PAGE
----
Reinsurance Program Saving Coloradans Money on Health Coverage
Tuesday, July 27, 2021
DENVER -- The days of exponentially high increases in health-insurance costs may finally be in the rearview mirror. The Colorado Division of Insurance's preliminary plans for 2022 project only slight premium increases.
Gov. Jared Polis credited the state's reinsurance program for helping save consumers money.
Adam Fox, deputy director of the Colorado Consumer Initiative, said the program, which allows insurance companies to defray the costs of the most expensive claims, has helped keep rates stable in the individual market.
"On average, Coloradans are going to see around a 1.4% increase in plan premiums, which is a far cry from some of the double-digit premium increases that we saw several years ago," Fox explained.
Savings from the reinsurance program increased this year. Grand Junction and other parts of the Western Slope, and communities on the Eastern Plains, saw health-insurance premiums drop by more than 35% on average. Rates in Front Range cities dropped between 20% and 30%.
Critics of legislation establishing the program worried the cost of fees collected to finance reinsurance would just be passed along to consumers.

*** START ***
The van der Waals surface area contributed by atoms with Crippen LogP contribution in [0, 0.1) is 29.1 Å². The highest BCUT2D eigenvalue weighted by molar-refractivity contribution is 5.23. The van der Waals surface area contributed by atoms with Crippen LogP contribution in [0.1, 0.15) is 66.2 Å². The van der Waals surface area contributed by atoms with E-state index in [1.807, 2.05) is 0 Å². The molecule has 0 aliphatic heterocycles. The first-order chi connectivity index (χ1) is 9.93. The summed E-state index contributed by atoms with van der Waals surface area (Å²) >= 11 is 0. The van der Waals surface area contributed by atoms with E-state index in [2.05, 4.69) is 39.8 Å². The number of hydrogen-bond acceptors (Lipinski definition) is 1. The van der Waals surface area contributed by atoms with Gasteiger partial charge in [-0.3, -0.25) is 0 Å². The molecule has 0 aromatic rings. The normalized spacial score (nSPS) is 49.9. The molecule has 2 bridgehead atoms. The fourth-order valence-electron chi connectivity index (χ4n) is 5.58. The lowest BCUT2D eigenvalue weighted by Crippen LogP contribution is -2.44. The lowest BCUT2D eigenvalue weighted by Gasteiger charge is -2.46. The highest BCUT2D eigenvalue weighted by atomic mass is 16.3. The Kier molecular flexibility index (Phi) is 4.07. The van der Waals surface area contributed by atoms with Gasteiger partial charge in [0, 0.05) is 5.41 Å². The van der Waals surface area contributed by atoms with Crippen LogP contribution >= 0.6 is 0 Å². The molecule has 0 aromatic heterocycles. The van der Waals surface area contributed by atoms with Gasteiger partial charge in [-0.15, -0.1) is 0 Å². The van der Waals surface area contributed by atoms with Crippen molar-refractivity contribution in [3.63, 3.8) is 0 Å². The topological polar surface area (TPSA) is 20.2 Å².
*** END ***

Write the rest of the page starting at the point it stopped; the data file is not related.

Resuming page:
Fox noted so far, there has been little evidence consumers are being negatively impacted by how the program is funded. Even if fees collected from insurance companies were being passed along to consumers, Fox added the program's benefits are far greater.
"On average, Coloradans are saving 24% on their premiums because of the reinsurance program, and the fee is 2% of premiums being collected," Fox outlined.
The reinsurance program is one of a host of policy tweaks state lawmakers have crafted under the Affordable Care Act in an effort to keep costs down and increase coverage.
Polis promised even greater savings when the Colorado Option comes online. The measure requires insurers, health-care providers and hospitals to reduce premiums by an additional 15% by 2023.
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